NFL star Tom Brady doesn't mind if his children experience failure.
During a Jan. 23 episode of his podcast “Let’s Go,” the Tampa Bay Buccaneers quarterback and father of three shared his parenting advice with co-host Jim Gray.
“In life, you try a lot of things, and you fail. It’s part of life,” Brady, 45, explained. “We try things, we really push ourselves to try something new, and it doesn’t go the way we want. So what do you do? Do you care less? Do you care more? Or do you take that experience for what it was and then you try to learn from it and grow from it and find the resilience that we all want to teach our children?”
Brady shares son Benjamin, 13, and daughter Vivian, 10, with ex-wife and supermodel Gisele Bundchen. The former couple wed in 2009 and announced their divorce in October 2022, both vowing to make their children a top priority. Brady also shares 15-year-old Jack with his former partner, actor Bridget Moynahan.
"I don’t want it to go right for my kids all the time," Brady continued on the podcast. "I told them that this morning — I said, ‘I want you guys to fail because I want to see what you’re made of if you fail and when you fail.’ Because life isn’t gonna be just a smooth ride, so we gotta develop resiliency. You know, schools teach that, sports teach that, a lot of things are taught through that."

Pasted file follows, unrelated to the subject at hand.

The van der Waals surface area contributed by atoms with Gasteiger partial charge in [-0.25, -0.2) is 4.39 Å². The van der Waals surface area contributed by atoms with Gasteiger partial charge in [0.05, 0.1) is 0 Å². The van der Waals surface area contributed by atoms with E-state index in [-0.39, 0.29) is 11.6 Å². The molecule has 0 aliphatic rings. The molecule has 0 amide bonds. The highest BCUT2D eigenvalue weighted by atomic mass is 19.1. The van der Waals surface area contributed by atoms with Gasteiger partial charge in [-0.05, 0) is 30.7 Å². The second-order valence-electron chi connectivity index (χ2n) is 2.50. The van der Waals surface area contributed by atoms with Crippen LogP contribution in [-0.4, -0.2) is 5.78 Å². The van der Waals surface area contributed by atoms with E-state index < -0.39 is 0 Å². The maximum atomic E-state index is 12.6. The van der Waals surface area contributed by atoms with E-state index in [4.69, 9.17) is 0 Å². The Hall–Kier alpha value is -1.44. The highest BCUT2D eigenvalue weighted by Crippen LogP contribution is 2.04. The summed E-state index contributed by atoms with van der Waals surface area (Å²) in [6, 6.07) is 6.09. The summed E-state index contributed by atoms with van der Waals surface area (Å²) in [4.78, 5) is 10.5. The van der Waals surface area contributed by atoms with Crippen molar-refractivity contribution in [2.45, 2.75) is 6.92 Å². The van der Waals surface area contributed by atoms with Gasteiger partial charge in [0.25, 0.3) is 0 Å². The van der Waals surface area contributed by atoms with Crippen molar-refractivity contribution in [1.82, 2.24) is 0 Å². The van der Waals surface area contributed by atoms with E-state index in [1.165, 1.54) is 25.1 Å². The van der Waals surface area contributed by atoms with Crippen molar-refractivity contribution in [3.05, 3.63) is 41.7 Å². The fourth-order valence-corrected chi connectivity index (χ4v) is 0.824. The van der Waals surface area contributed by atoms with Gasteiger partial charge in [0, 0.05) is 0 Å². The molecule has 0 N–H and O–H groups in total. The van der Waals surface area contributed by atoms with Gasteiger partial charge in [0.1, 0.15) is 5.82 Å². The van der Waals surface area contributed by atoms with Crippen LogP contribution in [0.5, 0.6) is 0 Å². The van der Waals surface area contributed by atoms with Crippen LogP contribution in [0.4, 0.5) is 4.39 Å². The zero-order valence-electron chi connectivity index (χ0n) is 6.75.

When Gray asked if Brady's children are "afraid" to fail, he replied, "I think naturally it’s probably hard for everyone in our society right now to feel like you can fail or you can say the wrong thing. There are heavy repercussions to even admitting that you failed."
The athlete says he encourages his children to try their hardest without the pressure of winning or losing, adding, "We’re all cool with that if you did your best."
According to Francyne Zeltser, the clinical director of psychology, training and special projects at Manhattan Psychology Group in New York City, Brady's advice is realistic.
"It sounds like Tom Brady wants his children to learn from their experiences versus his own," she tells TODAY.com. "That makes sense."
“The reality is, not everyone is good at everything,” Zeltser notes. "If everything goes smoothly for kids all the time, they won’t identify their strengths and weaknesses, which can be areas of growth or learning experiences."
Zeltser points out that "failure" is a tricky word because of its seeming finality.
"The word can be a thinking trap, suggesting that someone is either successful or a failure," she explains. "However, life often happens in that gray area."
This article was originally published on TODAY.com